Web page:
— The Mind and the Brain - Being the Authorised Translation of L'me et le Corps • Alfred Binet

... attorney, he wiped his eyes, And replied to my fond professions: "You shall reap the reward of your enterprise, At the Bailey and Middlesex Sessions. You'll soon get used to her looks," said he, "And a very nice girl you'll find her— She may very well pass for forty-three In the dusk, with ...
— Bab Ballads and Savoy Songs • W. S. Gilbert

... wine or bit of cake, if nothing else"—that's the word. Jeremy Diddlers flourish, marriageable daughters and interesting widows set their caps for the nice young men, the streets are noisy and full of confusion, the theatres and show-shops generally reap an elegant harvest, and the police reports of the second morning of the New Year swell monstrously! Of a New Year's adventure of an innocent young acquaintance of mine, I have ...
— The Humors of Falconbridge - A Collection of Humorous and Every Day Scenes • Jonathan F. Kelley

... Yet centuries of martyrdom lay between the sowing of Christ and the harvest which we reap to-day. All of those centuries brought and took away faithful souls who continued the work, who gathered and reaped and sowed again. And we, too, know not what years of patient endeavor may yet be in store for us before we see the end of our suffrage work. We know ...
— History of Woman Suffrage, Volume II • Elizabeth Cady Stanton, Susan B. Anthony, and Matilda Joslyn Gage

... commencement of hostilities the German Emperor was as pro-Russian as any wearer of the Czar's uniform, and most German bankers and ship-owners found it easy to take the cue from Berlin and view situations of international procedure in a manner permitting them to reap golden benefits. Teuton bankers took the lead in financing the Russian cause, and whenever Russia was forced to purchase ships to augment her fleet, these were always found in Germany. When the Czar ...
— East of Suez - Ceylon, India, China and Japan • Frederic Courtland Penfield

... which we cross at the junction of every two ridges. A dead body lay in a hut by the wayside; the poor thing had begun to make a garden by the stream, probably in hopes of living long enough (two months or so) on wild fruits to reap a crop of maize. ...
— The Last Journals of David Livingstone, in Central Africa, from 1865 to His Death, Volume I (of 2), 1866-1868 • David Livingstone

... air sow not, neither do they reap, yet your Father feedeth them," he said to himself and wished to say to Princess Mary; "but no, they will take it their own way, they won't understand! They can't understand that all those feelings they prize so—all our feelings, all those ideas that seem so important ...
— War and Peace • Leo Tolstoy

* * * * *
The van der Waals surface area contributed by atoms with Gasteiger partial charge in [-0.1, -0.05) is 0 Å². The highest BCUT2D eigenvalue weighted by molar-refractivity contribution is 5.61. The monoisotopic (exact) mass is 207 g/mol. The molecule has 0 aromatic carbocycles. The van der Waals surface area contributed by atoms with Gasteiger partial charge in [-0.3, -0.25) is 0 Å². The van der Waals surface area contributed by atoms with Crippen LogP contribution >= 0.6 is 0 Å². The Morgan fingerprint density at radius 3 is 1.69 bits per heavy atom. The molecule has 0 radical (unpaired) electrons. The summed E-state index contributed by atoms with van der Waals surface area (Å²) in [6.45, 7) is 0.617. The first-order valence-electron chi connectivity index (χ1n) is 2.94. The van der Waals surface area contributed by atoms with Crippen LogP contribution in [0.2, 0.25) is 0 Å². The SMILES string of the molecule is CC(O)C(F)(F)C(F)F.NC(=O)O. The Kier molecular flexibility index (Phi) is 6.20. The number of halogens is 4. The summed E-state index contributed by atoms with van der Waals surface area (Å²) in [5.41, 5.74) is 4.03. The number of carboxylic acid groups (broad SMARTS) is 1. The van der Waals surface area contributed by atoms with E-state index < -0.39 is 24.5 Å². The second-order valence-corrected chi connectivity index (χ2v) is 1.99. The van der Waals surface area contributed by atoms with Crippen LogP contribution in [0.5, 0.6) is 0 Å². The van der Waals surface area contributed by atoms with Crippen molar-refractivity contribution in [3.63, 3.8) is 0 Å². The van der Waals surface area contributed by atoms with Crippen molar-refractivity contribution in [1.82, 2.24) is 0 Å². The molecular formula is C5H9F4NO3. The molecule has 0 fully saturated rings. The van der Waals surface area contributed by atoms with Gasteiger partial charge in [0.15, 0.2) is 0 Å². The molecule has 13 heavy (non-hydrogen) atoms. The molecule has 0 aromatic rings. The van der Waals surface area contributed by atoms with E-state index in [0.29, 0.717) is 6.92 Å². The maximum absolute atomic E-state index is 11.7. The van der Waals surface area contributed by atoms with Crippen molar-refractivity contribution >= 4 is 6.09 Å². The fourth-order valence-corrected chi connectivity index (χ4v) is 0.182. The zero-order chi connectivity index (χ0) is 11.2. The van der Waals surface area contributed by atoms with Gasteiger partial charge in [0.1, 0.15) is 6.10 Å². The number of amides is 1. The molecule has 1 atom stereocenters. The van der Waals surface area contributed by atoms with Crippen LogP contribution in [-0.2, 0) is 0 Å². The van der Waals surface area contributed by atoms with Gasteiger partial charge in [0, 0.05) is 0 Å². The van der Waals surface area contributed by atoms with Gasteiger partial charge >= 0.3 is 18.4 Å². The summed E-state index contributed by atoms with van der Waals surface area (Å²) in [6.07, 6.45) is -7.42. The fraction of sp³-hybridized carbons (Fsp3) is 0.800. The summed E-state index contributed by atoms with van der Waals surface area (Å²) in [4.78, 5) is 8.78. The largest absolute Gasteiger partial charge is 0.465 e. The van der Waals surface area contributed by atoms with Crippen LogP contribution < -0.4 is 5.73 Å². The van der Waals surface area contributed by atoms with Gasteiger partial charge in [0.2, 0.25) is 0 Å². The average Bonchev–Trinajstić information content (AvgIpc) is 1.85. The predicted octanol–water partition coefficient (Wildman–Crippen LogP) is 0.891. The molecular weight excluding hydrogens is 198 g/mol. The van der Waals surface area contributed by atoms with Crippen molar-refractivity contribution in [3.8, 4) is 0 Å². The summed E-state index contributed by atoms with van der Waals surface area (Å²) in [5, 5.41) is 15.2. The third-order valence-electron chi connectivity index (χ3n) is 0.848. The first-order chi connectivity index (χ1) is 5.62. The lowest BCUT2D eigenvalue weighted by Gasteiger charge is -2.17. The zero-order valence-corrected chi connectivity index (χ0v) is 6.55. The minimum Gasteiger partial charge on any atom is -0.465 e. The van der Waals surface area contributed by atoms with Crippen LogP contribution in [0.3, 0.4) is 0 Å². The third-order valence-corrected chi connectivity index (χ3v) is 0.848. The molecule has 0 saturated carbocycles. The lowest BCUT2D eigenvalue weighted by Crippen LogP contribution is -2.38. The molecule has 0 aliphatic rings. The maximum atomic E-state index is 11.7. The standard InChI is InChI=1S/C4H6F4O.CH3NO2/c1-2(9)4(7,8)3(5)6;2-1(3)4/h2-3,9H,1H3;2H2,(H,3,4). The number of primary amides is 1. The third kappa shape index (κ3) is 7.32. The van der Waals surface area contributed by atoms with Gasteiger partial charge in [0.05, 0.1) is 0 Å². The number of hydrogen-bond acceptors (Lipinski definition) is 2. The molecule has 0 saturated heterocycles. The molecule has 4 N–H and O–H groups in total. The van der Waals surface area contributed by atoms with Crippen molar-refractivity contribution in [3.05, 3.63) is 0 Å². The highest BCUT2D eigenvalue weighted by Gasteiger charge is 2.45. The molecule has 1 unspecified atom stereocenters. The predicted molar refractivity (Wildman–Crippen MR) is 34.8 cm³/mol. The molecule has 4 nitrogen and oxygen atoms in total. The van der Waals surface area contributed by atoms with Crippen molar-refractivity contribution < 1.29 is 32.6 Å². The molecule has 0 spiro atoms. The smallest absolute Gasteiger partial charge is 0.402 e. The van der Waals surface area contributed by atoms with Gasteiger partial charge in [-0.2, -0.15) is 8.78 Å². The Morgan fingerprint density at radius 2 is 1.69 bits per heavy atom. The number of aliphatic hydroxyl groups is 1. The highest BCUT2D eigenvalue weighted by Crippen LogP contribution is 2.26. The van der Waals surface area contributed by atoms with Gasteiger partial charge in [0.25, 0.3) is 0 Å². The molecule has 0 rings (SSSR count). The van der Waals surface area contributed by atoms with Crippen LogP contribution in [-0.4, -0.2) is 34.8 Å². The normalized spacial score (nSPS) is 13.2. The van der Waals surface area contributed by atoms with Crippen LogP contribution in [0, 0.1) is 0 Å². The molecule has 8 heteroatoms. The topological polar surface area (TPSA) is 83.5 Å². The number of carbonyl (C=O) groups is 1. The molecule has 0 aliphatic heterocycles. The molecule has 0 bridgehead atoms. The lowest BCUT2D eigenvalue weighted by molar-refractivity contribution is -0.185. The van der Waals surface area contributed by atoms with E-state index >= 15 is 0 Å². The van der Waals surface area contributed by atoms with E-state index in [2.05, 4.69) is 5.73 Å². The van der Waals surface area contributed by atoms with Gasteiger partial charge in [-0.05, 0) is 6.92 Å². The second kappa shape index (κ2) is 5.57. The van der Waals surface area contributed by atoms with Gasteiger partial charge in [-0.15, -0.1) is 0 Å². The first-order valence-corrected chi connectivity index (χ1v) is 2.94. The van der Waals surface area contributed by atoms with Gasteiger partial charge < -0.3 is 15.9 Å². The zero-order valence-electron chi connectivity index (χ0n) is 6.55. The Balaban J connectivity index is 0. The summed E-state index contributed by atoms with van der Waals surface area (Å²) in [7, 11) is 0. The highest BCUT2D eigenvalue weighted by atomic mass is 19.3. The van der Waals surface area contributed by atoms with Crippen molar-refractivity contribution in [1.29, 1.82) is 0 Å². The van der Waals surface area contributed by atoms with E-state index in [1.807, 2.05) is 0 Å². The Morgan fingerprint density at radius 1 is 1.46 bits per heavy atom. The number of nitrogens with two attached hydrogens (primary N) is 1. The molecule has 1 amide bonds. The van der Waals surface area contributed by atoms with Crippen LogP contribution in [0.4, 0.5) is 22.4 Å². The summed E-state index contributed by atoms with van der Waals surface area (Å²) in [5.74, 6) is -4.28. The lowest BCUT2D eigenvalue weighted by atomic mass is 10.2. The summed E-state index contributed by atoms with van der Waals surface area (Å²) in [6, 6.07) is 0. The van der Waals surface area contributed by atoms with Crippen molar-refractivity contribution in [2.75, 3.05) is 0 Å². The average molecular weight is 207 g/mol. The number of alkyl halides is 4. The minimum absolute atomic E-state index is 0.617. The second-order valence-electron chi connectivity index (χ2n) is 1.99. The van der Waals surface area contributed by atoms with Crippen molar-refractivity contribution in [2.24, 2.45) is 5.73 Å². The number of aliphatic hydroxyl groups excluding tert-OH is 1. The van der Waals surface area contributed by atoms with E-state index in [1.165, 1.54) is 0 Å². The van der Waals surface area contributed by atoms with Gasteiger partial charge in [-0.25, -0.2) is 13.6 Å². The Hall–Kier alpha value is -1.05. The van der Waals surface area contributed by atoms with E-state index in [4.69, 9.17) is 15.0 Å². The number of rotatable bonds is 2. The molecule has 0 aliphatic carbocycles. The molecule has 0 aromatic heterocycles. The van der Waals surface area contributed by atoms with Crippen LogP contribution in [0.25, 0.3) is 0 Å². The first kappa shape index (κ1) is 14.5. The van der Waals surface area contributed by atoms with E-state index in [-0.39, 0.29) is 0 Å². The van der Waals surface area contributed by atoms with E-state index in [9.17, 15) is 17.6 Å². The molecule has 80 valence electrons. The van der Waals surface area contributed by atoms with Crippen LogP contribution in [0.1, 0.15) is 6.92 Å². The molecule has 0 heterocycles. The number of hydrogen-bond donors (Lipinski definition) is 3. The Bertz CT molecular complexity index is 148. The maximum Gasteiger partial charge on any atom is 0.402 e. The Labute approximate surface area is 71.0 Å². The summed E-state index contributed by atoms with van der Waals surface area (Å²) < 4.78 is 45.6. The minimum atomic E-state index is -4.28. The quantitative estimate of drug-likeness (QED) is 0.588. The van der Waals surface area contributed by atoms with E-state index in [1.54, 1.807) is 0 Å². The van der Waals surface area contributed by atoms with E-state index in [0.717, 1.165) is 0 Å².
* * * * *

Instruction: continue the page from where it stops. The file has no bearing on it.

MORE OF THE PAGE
... most useful people on the farm. Because for why? It's her mother's toil and trouble finding their fruit; we oughtn't to forget that. When folks are dead and gone it's hard on 'em not to call to mind what we owe 'em. They sowed and we reap. Lilac's come to be what she is because her mother was what she was, and I expect Mary White's proud and pleased enough to see how her child's valued this day. And so I wish the farm luck, and all of you luck, and we'll all ...
— White Lilac; or the Queen of the May • Amy Walton

... (named after Mills and Burgess) to ascertain the prospects of that settlement; and can say with propriety, that according to the quantity of land which the settlers have put under cultivation, they will reap a good and plentiful crop. The Company's crop of rice and cassada is especially promising. The new settlers at that place have done well; having all, with two or three exceptions, built houses, so as to render their families comfortable during the season. They have also each of them ...
— The Journal of Negro History, Volume 7, 1922 • Various

... but earlier than is usually appreciated, definite training may be begun. The loving smile of the mother and her known wish, her approval or disapproval, her recognition and encouragement, the knowledge that, "Whatsoever a man soweth that must he also reap," gained through bearing the penalty or enjoying the reward of each choice, the right course made attractive in the story of some one who chose it, or, most magnetic of all, in the life of the one who is nurturing, ...
— The Unfolding Life • Antoinette Abernethy Lamoreaux

... I sown, and are not you to reap? If you will allow me I will go on." He did go on, and by degrees got through the whole heading; but there was hardly a word which was not contested. It is all very well for a man to write, when he himself is the sole judge ...
— The Struggles of Brown, Jones, and Robinson - By One of the Firm • Anthony Trollope

... is not evenly distributed through the surface dirt, as in ordinary placer mines, but is collected in little spots, and they are very wide apart and exceedingly hard to find, but when you do find one you reap a rich and sudden harvest. There are not now more than twenty pocket miners in that entire little region. I think I know every one of them personally. I have known one of them to hunt patiently about the hill-sides every ...
— Innocents abroad • Mark Twain

... me, and said in a low voice, "Would that my love, my guilty love for you, could die away like those fragments in the flame. But, Ellen, it is too late; we have sown the whirlwind, and we must reap the storm." ...
— Ellen Middleton—A Tale • Georgiana Fullerton